Hillary Clinton Says Wildfires, Red Tides, Climate Change Will All Become Worse With Brett Kavanaugh on Supreme Court

Rising temperatures, wildfires and red tides, some of this year's most pressing environmental issues, will only become worse if Donald Trump's Supreme Court nominee Brett Kavanaugh is placed on the high court, Hillary Clinton says.

"This year has seen record-high temperatures across the world, the biggest wildfire in California history, and an unprecedented red tide in Florida," Clinton wrote in a Twitter post on Friday morning.

"It's urgent that we act to curb climate change—and Brett Kavanaugh on the Supreme Court could make progress virtually impossible," the former secretary of state and presidential candidate added.

The post comes as Kavanaugh faces the fourth day of his Senate confirmation hearing on Capitol Hill. For the past two days the federal judge has been questioned by Republicans and Democrats on everything from his stance on Roe v. Wade as "settled law" to presidential power and subpoenas.

The confirmation hearing has been contentious, beginning with Democrats repeatedly calling for proceedings to halt after over 40,000 documents relating to Kavanaugh were released to the Senate committee just hours before the first day. More than 200 protesters have been arrested so far for demonstrating against the judge.

Hillary Clinton Speaks at AFT
Former Secretary of State Hillary Clinton speaks to the audience at the annual convention of the American Federation of Teachers on July 13, in Pittsburgh. On Friday, she tweeted, "It's urgent that we act to curb climate change—and Brett Kavanaugh on the Supreme Court could make progress virtually impossible." Jeff Swensen/Getty Images

Kavanaugh's prior rulings on issues relating to the environment have shown the judge to favor corporate interests over environmental protections.

In 2012, a group of states and industry representatives went to court to challenge an Environmental Protection Agency regulation to reduce air pollution that crosses state borders in EME Homer City Generation v. EPA. The case also questioned who was able to control the costs of setting a regulation, the agency or the states.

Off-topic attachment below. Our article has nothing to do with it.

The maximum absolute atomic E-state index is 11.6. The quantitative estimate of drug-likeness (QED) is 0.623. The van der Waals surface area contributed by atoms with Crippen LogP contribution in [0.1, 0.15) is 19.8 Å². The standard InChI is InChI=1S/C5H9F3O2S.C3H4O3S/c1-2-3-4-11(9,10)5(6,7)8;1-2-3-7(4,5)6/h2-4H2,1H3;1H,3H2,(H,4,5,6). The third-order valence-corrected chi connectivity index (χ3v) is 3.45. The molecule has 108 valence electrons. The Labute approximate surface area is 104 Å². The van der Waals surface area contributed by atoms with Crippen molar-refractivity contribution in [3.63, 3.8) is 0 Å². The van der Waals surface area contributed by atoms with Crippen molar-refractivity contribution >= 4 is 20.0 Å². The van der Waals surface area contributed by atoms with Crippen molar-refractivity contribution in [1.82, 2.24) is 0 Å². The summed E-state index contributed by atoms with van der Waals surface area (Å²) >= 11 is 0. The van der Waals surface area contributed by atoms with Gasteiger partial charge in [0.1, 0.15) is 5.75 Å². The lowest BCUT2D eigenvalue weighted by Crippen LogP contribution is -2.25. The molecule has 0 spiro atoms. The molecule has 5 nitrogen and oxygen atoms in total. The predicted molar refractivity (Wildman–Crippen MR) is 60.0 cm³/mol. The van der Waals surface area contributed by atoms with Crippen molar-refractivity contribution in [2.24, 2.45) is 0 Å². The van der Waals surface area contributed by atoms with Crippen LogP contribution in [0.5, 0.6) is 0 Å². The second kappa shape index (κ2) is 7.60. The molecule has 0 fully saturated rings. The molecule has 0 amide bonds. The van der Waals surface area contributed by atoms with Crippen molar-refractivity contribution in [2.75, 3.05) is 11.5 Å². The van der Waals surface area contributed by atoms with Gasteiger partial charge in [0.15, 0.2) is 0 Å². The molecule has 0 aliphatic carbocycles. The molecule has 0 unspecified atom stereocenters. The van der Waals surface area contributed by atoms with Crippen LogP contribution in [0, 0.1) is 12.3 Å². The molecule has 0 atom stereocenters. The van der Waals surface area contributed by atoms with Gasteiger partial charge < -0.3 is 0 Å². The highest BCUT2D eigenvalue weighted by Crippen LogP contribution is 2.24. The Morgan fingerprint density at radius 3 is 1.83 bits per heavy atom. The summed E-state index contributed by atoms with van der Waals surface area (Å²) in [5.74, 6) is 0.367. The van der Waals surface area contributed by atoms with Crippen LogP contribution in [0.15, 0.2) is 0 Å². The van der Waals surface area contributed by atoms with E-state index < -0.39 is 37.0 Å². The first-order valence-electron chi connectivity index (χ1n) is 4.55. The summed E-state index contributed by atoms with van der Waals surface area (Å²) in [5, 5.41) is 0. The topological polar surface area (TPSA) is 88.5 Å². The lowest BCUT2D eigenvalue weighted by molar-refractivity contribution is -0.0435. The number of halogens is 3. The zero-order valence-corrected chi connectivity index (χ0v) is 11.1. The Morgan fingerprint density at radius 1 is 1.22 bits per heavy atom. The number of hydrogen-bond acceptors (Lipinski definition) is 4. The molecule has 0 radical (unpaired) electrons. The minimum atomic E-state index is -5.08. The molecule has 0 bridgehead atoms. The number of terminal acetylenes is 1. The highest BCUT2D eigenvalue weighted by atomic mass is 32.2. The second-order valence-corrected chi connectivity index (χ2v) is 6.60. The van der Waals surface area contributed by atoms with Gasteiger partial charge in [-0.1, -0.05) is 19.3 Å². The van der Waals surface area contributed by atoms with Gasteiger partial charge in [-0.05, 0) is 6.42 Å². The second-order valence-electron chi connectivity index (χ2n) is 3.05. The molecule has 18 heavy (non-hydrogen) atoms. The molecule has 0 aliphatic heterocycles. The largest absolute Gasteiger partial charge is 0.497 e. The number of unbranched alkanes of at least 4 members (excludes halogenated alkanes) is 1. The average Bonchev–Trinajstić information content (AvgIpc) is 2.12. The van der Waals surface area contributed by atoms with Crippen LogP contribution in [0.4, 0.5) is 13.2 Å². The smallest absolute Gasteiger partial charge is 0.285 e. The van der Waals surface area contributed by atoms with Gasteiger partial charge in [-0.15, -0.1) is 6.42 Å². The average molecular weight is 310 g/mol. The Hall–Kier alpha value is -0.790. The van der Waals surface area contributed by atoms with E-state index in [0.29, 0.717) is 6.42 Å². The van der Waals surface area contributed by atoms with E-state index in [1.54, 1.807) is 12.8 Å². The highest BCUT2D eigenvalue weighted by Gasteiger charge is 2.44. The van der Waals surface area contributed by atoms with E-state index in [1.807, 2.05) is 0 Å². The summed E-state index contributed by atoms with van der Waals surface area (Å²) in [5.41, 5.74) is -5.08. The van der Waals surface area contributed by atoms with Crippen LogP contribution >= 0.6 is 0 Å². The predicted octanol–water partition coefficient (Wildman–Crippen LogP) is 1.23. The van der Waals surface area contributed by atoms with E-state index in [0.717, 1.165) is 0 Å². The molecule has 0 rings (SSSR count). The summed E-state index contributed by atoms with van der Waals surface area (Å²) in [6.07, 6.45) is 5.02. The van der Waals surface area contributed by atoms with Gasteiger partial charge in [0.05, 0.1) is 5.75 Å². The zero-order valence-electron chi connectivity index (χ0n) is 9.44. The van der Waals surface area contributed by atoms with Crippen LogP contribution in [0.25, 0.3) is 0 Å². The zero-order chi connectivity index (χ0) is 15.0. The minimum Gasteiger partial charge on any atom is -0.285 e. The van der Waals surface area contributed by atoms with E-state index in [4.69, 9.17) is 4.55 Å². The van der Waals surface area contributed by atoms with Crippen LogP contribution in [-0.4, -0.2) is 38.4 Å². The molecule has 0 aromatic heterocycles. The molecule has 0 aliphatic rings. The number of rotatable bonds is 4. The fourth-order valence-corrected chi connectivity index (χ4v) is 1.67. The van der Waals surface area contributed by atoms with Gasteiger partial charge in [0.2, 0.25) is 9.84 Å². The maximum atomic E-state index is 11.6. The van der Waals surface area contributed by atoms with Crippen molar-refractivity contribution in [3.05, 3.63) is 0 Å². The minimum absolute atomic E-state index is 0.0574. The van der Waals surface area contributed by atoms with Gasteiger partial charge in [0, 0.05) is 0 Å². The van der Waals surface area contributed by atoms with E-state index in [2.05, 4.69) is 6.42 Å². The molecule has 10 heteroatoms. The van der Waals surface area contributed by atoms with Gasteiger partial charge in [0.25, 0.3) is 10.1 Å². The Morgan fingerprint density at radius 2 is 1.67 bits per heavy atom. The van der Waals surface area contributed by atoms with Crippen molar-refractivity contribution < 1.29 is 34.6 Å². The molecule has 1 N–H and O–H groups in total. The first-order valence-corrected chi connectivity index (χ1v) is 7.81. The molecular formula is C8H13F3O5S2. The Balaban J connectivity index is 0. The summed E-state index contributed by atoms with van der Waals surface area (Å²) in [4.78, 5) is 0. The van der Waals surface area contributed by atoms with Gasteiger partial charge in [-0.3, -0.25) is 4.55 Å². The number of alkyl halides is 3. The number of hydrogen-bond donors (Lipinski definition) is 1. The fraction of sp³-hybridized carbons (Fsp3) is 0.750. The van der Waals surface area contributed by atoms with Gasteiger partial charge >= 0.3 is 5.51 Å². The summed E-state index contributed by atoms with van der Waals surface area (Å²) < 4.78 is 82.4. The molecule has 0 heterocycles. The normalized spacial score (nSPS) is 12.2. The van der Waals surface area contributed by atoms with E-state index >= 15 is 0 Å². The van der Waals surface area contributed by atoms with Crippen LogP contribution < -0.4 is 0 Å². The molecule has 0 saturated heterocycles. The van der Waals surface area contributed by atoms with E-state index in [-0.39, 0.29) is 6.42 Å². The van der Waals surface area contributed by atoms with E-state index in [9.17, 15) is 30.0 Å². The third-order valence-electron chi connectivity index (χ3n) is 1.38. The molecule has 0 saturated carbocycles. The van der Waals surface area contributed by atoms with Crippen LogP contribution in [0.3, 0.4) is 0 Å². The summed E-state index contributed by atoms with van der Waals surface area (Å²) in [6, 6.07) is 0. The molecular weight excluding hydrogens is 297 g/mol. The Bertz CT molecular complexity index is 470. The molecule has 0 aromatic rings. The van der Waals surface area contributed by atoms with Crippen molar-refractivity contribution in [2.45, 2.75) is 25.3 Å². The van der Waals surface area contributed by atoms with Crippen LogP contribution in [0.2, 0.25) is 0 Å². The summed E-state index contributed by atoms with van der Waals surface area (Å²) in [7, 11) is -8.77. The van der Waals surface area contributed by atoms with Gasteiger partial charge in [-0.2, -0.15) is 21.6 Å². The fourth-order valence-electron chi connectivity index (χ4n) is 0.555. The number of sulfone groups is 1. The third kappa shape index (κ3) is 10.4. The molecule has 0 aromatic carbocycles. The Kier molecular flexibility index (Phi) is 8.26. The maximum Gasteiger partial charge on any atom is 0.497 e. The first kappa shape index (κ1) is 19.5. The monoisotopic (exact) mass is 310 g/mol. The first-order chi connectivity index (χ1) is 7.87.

The case appeared before Judge Kavanaugh in the D.C. District Court, where he ruled for the industry representatives, writing that the "EPA may rely on cost-effectiveness factors in order to allow some upwind States to do less than their full fair share" to control pollution, but not more.

In another Kavanaugh case, the EPA revoked a permit for a coal mining company to excavate the tops of several West Virginia mountains, saying that the project would result in "unacceptable adverse effect" to the environment. But Kavanaugh ruled against the EPA, writing that the agency had failed to analyze whether the benefits to the environment would outweigh the costs of shutting down the operation.

This year states across the country are suffering due to the effects of climate change, perhaps most notably Florida's red tide and California's burning wildfires.

More than 6,000 wildfires have hit California this year, burning more than 1,435,263 acres of land throughout the state and causing over $2.5 billion of damage, according to the California Department of Forestry and Fire Protection and the National Interagency Fire Center. By the end of July, the fires had killed at least eight people.

In Florida, a red tide is killing marine life and disrupting the state's tourism as beaches become noxious from the tide's toxic bacteria. The state's shoreline is littered with dead fish, dolphins, manatees and sea turtles. In August, Florida Governor Rick Scott declared a state of emergency in some of the areas hit hardest by the tide.

Kavanaugh defended his environmental decisions during his confirmation hearing on Wednesday, saying that in "some cases I've ruled against environmentalist interests, and in many cases I've ruled for environmentalist interests."